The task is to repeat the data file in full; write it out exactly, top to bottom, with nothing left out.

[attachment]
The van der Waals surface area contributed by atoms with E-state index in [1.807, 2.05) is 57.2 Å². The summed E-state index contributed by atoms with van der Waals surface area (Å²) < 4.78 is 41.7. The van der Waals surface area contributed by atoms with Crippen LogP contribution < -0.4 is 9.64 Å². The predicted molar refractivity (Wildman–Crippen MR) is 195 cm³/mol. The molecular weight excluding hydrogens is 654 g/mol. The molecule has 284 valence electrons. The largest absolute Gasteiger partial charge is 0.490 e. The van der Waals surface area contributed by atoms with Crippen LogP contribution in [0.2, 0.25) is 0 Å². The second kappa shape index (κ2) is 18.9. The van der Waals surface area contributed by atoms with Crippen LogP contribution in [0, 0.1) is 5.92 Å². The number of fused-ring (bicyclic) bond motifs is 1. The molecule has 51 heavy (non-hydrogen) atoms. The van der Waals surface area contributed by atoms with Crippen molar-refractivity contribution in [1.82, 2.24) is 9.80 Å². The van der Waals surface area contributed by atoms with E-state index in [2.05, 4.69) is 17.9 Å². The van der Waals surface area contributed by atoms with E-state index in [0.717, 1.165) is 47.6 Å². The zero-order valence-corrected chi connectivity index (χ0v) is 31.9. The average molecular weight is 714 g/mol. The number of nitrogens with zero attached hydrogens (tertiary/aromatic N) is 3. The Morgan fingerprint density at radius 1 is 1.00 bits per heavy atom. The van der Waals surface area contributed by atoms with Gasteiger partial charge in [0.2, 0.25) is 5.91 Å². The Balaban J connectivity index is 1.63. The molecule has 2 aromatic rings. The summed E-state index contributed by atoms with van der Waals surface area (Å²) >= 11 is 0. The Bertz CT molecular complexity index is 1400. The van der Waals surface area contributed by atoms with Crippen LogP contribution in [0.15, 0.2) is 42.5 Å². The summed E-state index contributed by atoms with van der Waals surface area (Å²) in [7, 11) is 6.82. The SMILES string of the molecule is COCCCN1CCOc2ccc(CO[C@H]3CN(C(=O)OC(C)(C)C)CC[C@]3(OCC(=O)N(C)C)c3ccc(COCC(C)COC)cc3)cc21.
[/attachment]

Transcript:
The van der Waals surface area contributed by atoms with E-state index in [1.807, 2.05) is 57.2 Å². The summed E-state index contributed by atoms with van der Waals surface area (Å²) < 4.78 is 41.7. The van der Waals surface area contributed by atoms with Crippen LogP contribution < -0.4 is 9.64 Å². The predicted molar refractivity (Wildman–Crippen MR) is 195 cm³/mol. The molecular weight excluding hydrogens is 654 g/mol. The molecule has 284 valence electrons. The largest absolute Gasteiger partial charge is 0.490 e. The van der Waals surface area contributed by atoms with Crippen LogP contribution in [0.2, 0.25) is 0 Å². The second kappa shape index (κ2) is 18.9. The van der Waals surface area contributed by atoms with Crippen LogP contribution in [0, 0.1) is 5.92 Å². The number of fused-ring (bicyclic) bond motifs is 1. The molecule has 51 heavy (non-hydrogen) atoms. The van der Waals surface area contributed by atoms with Crippen molar-refractivity contribution in [1.82, 2.24) is 9.80 Å². The van der Waals surface area contributed by atoms with E-state index in [2.05, 4.69) is 17.9 Å². The van der Waals surface area contributed by atoms with E-state index in [0.717, 1.165) is 47.6 Å². The zero-order valence-corrected chi connectivity index (χ0v) is 31.9. The average molecular weight is 714 g/mol. The number of nitrogens with zero attached hydrogens (tertiary/aromatic N) is 3. The Morgan fingerprint density at radius 1 is 1.00 bits per heavy atom. The van der Waals surface area contributed by atoms with Gasteiger partial charge in [0.2, 0.25) is 5.91 Å². The Balaban J connectivity index is 1.63. The molecule has 2 aromatic rings. The summed E-state index contributed by atoms with van der Waals surface area (Å²) >= 11 is 0. The Bertz CT molecular complexity index is 1400. The van der Waals surface area contributed by atoms with Crippen LogP contribution in [0.15, 0.2) is 42.5 Å². The summed E-state index contributed by atoms with van der Waals surface area (Å²) in [7, 11) is 6.82. The SMILES string of the molecule is COCCCN1CCOc2ccc(CO[C@H]3CN(C(=O)OC(C)(C)C)CC[C@]3(OCC(=O)N(C)C)c3ccc(COCC(C)COC)cc3)cc21.